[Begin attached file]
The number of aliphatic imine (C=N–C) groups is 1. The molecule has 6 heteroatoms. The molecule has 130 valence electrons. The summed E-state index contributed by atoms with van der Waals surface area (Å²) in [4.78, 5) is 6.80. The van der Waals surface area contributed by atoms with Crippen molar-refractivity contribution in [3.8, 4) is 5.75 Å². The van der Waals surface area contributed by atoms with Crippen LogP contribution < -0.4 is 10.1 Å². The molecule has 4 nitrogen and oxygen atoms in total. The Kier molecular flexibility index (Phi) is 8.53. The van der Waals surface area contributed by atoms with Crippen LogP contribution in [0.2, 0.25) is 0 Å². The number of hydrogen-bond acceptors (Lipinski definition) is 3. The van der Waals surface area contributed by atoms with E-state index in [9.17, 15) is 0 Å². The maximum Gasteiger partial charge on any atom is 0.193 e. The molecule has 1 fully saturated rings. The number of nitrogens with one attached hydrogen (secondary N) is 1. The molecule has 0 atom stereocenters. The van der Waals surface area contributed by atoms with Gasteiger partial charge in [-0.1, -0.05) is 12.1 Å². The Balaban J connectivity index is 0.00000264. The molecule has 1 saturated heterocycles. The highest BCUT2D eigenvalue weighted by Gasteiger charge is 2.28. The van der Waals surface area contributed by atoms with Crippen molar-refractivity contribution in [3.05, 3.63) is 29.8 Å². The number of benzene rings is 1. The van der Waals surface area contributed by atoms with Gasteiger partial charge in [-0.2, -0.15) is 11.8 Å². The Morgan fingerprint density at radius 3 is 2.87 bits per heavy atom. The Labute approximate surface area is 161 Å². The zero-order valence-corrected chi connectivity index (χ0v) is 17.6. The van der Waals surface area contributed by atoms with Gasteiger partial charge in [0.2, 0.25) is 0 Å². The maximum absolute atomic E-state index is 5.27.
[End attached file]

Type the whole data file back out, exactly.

The number of aliphatic imine (C=N–C) groups is 1. The molecule has 6 heteroatoms. The molecule has 130 valence electrons. The summed E-state index contributed by atoms with van der Waals surface area (Å²) in [4.78, 5) is 6.80. The van der Waals surface area contributed by atoms with Crippen molar-refractivity contribution in [3.8, 4) is 5.75 Å². The van der Waals surface area contributed by atoms with Crippen LogP contribution < -0.4 is 10.1 Å². The molecule has 4 nitrogen and oxygen atoms in total. The Kier molecular flexibility index (Phi) is 8.53. The van der Waals surface area contributed by atoms with Crippen LogP contribution in [0.2, 0.25) is 0 Å². The number of hydrogen-bond acceptors (Lipinski definition) is 3. The van der Waals surface area contributed by atoms with E-state index in [9.17, 15) is 0 Å². The maximum Gasteiger partial charge on any atom is 0.193 e. The molecule has 1 fully saturated rings. The number of nitrogens with one attached hydrogen (secondary N) is 1. The molecule has 0 atom stereocenters. The van der Waals surface area contributed by atoms with Gasteiger partial charge in [-0.1, -0.05) is 12.1 Å². The Balaban J connectivity index is 0.00000264. The molecule has 1 saturated heterocycles. The highest BCUT2D eigenvalue weighted by Gasteiger charge is 2.28. The van der Waals surface area contributed by atoms with Crippen molar-refractivity contribution in [3.05, 3.63) is 29.8 Å². The number of benzene rings is 1. The van der Waals surface area contributed by atoms with Gasteiger partial charge in [-0.2, -0.15) is 11.8 Å². The Morgan fingerprint density at radius 3 is 2.87 bits per heavy atom. The Labute approximate surface area is 161 Å². The zero-order valence-corrected chi connectivity index (χ0v) is 17.6. The van der Waals surface area contributed by atoms with Gasteiger partial charge in [0.2, 0.25) is 0 Å². The maximum absolute atomic E-state index is 5.27.